The port town of Ayr is situated on the Firth of Clyde (population 46,000 in 2001).
Of royal burgh status since 1205, the town has claim to hosting the first Parliament of Scotland, on 26 April 1315. Five miles south of Ayr, on the Carrick Coast, is Dunure Castle, which dates from the late 13th century. Now in ruins, it was once described by Sir James Balfour as ‘a grate and pleasand stronge housse, the most ancient habitation of the surname of Kennedy, Lairds of Dunure, now Earles of Cassiles.’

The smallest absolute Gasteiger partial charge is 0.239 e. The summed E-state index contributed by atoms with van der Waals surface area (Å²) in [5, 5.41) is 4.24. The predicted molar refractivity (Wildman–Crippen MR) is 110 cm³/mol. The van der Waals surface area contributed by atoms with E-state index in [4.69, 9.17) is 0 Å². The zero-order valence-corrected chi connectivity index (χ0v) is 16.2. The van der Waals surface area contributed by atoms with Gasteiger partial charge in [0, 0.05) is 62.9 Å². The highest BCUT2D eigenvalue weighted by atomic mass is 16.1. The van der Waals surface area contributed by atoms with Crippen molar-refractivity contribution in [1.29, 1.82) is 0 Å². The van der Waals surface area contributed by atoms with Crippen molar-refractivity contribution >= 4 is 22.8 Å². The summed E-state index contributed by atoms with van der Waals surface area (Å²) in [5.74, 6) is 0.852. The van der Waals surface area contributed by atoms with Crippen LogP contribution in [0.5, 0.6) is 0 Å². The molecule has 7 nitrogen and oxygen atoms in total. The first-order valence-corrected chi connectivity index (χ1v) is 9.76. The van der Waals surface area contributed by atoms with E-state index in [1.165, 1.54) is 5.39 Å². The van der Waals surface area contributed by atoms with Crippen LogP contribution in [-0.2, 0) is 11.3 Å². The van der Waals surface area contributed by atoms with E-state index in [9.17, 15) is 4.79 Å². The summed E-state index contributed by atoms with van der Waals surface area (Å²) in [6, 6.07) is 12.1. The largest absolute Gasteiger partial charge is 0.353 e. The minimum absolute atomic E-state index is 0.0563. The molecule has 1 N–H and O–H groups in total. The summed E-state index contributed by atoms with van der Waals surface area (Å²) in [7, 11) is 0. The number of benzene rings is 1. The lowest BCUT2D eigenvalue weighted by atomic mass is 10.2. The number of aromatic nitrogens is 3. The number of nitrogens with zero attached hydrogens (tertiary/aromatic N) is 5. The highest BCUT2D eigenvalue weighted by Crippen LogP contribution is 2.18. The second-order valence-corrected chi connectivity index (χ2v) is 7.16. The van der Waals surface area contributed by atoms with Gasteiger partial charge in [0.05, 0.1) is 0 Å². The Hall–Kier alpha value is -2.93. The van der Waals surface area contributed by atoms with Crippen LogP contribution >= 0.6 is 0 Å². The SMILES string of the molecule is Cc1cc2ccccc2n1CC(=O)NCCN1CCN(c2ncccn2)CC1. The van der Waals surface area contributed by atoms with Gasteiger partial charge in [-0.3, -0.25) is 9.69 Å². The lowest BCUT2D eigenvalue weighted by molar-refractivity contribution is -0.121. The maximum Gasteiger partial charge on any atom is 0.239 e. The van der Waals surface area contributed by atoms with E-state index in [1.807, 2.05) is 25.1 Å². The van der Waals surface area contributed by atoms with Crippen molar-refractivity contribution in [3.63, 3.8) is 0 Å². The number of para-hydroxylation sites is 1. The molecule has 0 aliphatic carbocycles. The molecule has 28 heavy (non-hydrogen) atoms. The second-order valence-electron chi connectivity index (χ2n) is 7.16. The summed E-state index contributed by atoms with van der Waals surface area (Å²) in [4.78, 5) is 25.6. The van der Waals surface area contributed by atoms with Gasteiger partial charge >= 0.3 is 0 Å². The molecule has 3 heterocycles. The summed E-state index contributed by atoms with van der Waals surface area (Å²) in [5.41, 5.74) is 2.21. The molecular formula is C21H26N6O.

Indeed, the castle was ‘pleasand’ enough for the Kennedys to host Mary, Queen of Scots, when she stayed there in August 1563. This lithograph was produced from an original study by James Duffield Harding (1798-1863), an English landscape painter.
‘Dunure Castle’, South Ayrshire. From John Parker Lawson’s Scotland Delineated. London: Day and Son, 1858.